Concerns over the sustainability of certain biofuels have finally reached the biomass power sector after it was revealed that plans to develop a combined heat and power (CHP) plant in Southampton powered by palm oil are being altered.
Solent Sustainable Energy, a not-for-profit company set up by Southampton City Council, is planning to develop a series of 5-20-megawatt CHP plants, having originally considered building a single plant (ENDS Report 376, p 15). The plants will be powered predominantly by waste wood due to concerns over palm oil, according to chairman Michael King.
Solent’s initial plan required any palm oil used to meet standards being developed under the NGO-backed Roundtable on Sustainable Palm Oil. These were finally issued last year (ENDS Report 395, p 24).
However, this was not enough to calm council fears that increased demand for palm oil to make biodiesel will lead to expansion of plantations in Asia and deforestation. Greenhouse gas emissions released during such land-use change could eliminate any emission savings from using biodiesel instead of fossil fuels (ENDS Report 399, pp 30-33).
"There is a debate that needs to be had," said Mr King, "but that needs to be done in a cool and rational manner. In the current climate you can’t have that debate sensibly."
Solent is not the only company planning to use waste wood as a biomass fuel in a new facility. In June, Helius Energy received consent from the Business Department (BERR) to build a 65MW plant near Stallingborough, Lincolnshire, which will initially be fuelled by waste wood, as well as energy crops. This will eventually change to spent grains and glycerol - by-products of biofuel production. Helius has planning permission to build biodiesel and bioethanol plants on the site.
Meanwhile Tilbury Green Power intends to build a 60MW plant by 2011 in Tilbury Docks, near Grays in Essex (ENDS Report 398, p 23). The plant’s main feedstock was originally going to be 300,000 tonnes of wood chip imported from the US, but this could change because of rising transport costs linked to oil prices. The company had intended to burn 50,000 tonnes of locally sourced waste wood, but the quantity could rise.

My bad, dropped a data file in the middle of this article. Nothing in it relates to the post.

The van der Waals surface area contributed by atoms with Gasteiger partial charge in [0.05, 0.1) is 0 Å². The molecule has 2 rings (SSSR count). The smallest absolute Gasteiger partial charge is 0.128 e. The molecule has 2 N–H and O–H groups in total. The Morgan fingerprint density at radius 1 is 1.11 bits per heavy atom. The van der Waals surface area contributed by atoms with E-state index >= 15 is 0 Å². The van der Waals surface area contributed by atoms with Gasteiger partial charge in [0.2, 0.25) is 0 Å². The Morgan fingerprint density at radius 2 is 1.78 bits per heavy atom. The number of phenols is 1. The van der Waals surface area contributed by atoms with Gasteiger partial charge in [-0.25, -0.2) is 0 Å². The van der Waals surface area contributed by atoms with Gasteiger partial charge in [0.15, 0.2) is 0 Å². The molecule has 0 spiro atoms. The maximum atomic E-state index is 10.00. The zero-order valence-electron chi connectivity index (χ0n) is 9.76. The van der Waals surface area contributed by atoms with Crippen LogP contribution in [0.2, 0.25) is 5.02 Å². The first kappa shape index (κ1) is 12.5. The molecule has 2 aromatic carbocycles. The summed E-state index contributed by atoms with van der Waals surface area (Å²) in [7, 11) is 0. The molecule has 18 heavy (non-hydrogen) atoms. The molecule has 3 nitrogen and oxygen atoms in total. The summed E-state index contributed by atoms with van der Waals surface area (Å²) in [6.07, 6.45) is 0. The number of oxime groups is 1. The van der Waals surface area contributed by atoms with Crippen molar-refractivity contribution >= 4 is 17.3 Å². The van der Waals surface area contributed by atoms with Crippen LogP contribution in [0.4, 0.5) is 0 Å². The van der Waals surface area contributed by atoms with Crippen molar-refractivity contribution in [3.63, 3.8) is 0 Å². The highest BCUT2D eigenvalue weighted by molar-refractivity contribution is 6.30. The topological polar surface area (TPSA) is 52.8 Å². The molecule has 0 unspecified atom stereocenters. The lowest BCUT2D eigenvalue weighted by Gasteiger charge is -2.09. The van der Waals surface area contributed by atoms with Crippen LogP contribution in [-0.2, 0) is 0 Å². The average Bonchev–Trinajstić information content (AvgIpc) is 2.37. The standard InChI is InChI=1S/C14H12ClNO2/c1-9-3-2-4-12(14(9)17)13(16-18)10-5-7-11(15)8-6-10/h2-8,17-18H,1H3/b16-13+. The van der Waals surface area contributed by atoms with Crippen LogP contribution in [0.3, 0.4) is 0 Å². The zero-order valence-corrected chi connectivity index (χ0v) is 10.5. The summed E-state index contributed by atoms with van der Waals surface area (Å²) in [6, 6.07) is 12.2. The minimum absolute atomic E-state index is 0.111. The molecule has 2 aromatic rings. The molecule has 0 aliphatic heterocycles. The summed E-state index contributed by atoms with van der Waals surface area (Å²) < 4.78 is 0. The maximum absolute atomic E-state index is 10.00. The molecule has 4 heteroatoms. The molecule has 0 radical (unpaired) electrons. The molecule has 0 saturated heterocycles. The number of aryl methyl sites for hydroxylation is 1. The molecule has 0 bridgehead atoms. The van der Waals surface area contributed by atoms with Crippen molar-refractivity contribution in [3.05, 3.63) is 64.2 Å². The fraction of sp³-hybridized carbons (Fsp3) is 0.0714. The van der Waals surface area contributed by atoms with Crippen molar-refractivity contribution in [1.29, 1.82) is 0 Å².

There are currently four biomass plants in the UK able to burn waste wood and comply with emissions limits set under the EU’s waste incineration Directive. According to the Wood Recyclers Association, last year they burnt 250,000 tonnes of waste wood.
For example, Sembcorp’s 33MW plant in Wilton, Middlesborough, burned 80,000 tonnes supplied by UK Wood Recycling, an aggregator based on the same site. UK Wood Recycling obtains the material from civic amenity sites, construction and demolition projects and waste firms.
And there is significant potential to expand the supply of waste wood, according to a report published in April by the Waste Infrastructure Delivery Programme (WIDP) - part of the Environment Department (DEFRA). Some 10 million tonnes of waste wood is produced annually, most of which is landfilled.1 Only 1.9 million tonnes were recycled or burned in 2007, according to the Wood Recyclers Association. This was mainly clean material, relatively homogenous and free from contaminants. Some 1.2 million tonnes were used to manufacture panel board.
This means there is potentially more wood from biomass available from waste streams than from forestry in the UK. The Forestry Commission’s woodfuel strategy for England aims to put an additional two million tonnes of woodfuel on the market a year by 2020. However, most fuel-grade material now produced goes to other users such as paper mills, a spokesman said.
The drivers to develop a waste wood supply chain are becoming increasingly compelling, with rising landfill tax and local authority targets to divert biodegradable waste from landfill. But Mr King said there are issues that need to be overcome. "There are certain complexities in sorting waste wood - in removing treated timber for example."
This cautious attitude is echoed by Geoff Hadfield, chairman of the Wood Recyclers Association, who warned that there is "a lot of misunderstanding" about the types of waste wood that can be burned in power plant without damaging equipment or exceeding waste incineration Directive emissions limits.
Standards to define grades of waste wood and their contamination levels would overcome this and make it easier for biomass plant developers to specify feedstock needs. The problem was highlighted last year by the Environment Agency, which examined whether ‘clean’ waste wood could be classified as a material rather than a waste and thus become exempt from waste management controls.
For this to happen it said the wood recycling industry would have to develop standards and a certification system (ENDS Report 393, p 47). The standards must specify how companies could be sure that waste wood was free from contaminants.
Even if this problem was overcome, it would take time for supply chains to develop, Mr Hadfield added. For example, UK Wood Recycling only handles some 200,000 tonnes of waste wood annually - less than the volume that could be used at Tilbury alone.